The Revolutionary Brilliance of the Korean Alphabet
WHY YOU SHOULD CARE
Because language and universal literacy are very powerful tools.
Kim Il-sung, founder of the Hermit Kingdom, decided almost immediately after liberation from Japanese colonial rule that his northern half of the Korean peninsula would eliminate the use of Chinese characters, known as Hanja, altogether. Chinese characters, which had been mixed in with the Korean script for centuries, reminded Kim Il-sung of the suffering his country had endured under Japanese rule, and he would have no more of that.
Hangul (한글), the Korean alphabet once called “eonmun” (언문) or “vulgar writing,” was to be the only script of the North — and to that point, the Supreme Leader, as with most things, got his way (he eventually allowed the teaching of a limited amount of “foreign” Chinese characters). The origin of the Korean people is somewhat cloaked in mystery. But the prevailing theory is that they can trace their ancestry back to Central Asia, and the general region of the Altai Mountains, along the colliding borders of China, Kazakhstan, Mongolia and Russia. Perhaps almost as significant as their origins is the language they speak, and the relatively modern development of the Hangul writing system in the mid-15th century by King Sejong, aka Sejong the Great.
A wise man can acquaint himself with them [the letters] before the morning is over; a stupid man can learn them in the space of 10 days.
Hangul occupies an important part of the Korean identity, both North and South, for two significant reasons. The first is that while Korean has borrowed many words from Chinese, grammatically the two languages are nothing alike, with Korean possessing a much more complex grammar. For millennia, various forms of Korean were written with Chinese characters, or pictographs, even though they were ill suited for the grammatical intricacies of the Korean language. Hangul resolved those issues, and would go on to help further define Korean identity compared with the Chinese writing system, which had infused Korean with a large Sino-Korean lexicon, and many Chinese cultural ideas. Secondly, Korea has always been a strategically vital peninsula and has thus endured many invasions and occupations by powerful neighbors China and Japan. The rise of Korean nationalism in the late 19th century is deeply intertwined with Hangul and the notion of cleansing the language of foreign, non-Korean influences (language purism, as it were), as is the pride Koreans take in their alphabet, reflected in Hangul Day, a national holiday celebrated every October 9.
Samuel Robert Ramsey, professor of East Asian linguistics at the University of Maryland, argues that the invention of Hangul has “universal significance.” King Sejong’s statements about Hangul, recorded in the Annals of the Joseon Dynasty, as well as in his declaration document announcing the script, clearly state his intention “to provide education for everyone in the realm — including even for women and girls!” Ramsey explains. “It was universalism on his part, pure and simple.”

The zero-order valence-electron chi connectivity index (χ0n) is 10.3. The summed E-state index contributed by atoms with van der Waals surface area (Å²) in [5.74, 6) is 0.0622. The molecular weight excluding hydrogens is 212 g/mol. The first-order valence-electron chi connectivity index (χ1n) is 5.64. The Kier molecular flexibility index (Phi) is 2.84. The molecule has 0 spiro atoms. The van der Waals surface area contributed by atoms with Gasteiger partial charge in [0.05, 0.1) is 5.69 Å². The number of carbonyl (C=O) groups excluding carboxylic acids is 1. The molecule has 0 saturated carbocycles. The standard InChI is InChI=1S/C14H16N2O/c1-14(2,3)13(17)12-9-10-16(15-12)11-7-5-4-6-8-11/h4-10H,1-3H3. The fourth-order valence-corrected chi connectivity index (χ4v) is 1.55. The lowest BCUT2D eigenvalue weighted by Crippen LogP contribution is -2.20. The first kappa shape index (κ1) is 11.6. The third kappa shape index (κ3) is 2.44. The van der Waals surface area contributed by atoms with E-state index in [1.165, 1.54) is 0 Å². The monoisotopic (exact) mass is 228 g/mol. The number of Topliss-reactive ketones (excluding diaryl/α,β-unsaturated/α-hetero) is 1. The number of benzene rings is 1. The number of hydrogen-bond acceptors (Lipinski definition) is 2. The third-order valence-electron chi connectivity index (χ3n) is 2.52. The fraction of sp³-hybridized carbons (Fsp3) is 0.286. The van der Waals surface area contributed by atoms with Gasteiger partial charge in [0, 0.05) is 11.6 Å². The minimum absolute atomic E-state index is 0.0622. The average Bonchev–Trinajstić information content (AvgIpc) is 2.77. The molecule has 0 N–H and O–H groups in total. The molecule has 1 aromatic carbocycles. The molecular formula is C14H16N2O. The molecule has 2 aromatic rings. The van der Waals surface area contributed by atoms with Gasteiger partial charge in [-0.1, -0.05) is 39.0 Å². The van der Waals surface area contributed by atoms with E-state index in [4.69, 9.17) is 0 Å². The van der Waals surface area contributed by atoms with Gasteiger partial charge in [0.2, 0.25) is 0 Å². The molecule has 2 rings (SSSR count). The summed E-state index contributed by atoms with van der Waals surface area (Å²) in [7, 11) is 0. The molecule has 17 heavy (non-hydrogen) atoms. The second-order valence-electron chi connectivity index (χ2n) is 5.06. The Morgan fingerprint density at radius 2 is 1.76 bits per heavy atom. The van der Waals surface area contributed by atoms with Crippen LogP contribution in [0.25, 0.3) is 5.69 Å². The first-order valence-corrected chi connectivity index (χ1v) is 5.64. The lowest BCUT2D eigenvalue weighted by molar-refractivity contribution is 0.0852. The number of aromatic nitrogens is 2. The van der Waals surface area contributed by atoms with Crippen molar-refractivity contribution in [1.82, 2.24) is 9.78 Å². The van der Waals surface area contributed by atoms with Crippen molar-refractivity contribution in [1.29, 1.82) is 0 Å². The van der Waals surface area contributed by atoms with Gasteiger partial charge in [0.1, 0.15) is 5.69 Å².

Sejong commissioned a group of scholars, “basically a government think tank,” to form the new language in secret, says UCLA professor of Korean literature Christopher P. Hanscom. “The Hunmin chŏngŭm, the document in which the phonetic written language was introduced in 1446, is extremely detailed,” he says, noting how it covers the form and pronunciation of the script and includes instructions for combining consonants and vowels. Ramsey, citing the work of scholar Lee Ki-Moon, believes Sejong invented Hangul single-handedly. In the Joseon period, Ramsey says, the king was overseen by government censorship organs. So “had they known about it, they would have protested any such effort as an act of social revolution and attempted to block it,” he notes, pointing to the need to work in secrecy.
Whether this new alphabet was the sole work of the king, or if scholars helped him, Hangul’s invention was an incredible accomplishment. Just after its proclamation, Confucian scholars from the Hall of Worthies released their anti-alphabet memorial to protest the script. It was seen as a barbaric break with Chinese traditions — and perhaps, as a subtext, a threat to the power the educated classes held over the illiterate masses.
As a written vernacular, the Korean alphabet is a fairly modern invention, “based on an orthographic design that didn’t emerge over time in a messy evolutionary process, but was produced systematically,” Hanscom says, which led to its logical and “scientific” nature. The Hunmin chŏngŭm states that “A wise man can acquaint himself with them [the letters] before the morning is over; a stupid man can learn them in the space of 10 days.”
While the need to know Chinese characters, especially in South Korea, hasn’t completely disappeared, Korean Hangul — systematically designed so that most of its forms (letters) resemble the shape the lips and mouth make when forming them — is an exceptional, purposely crafted writing system that has made basic literacy in Korea accessible to all. Hooray for instructing smart and “stupid” people alike!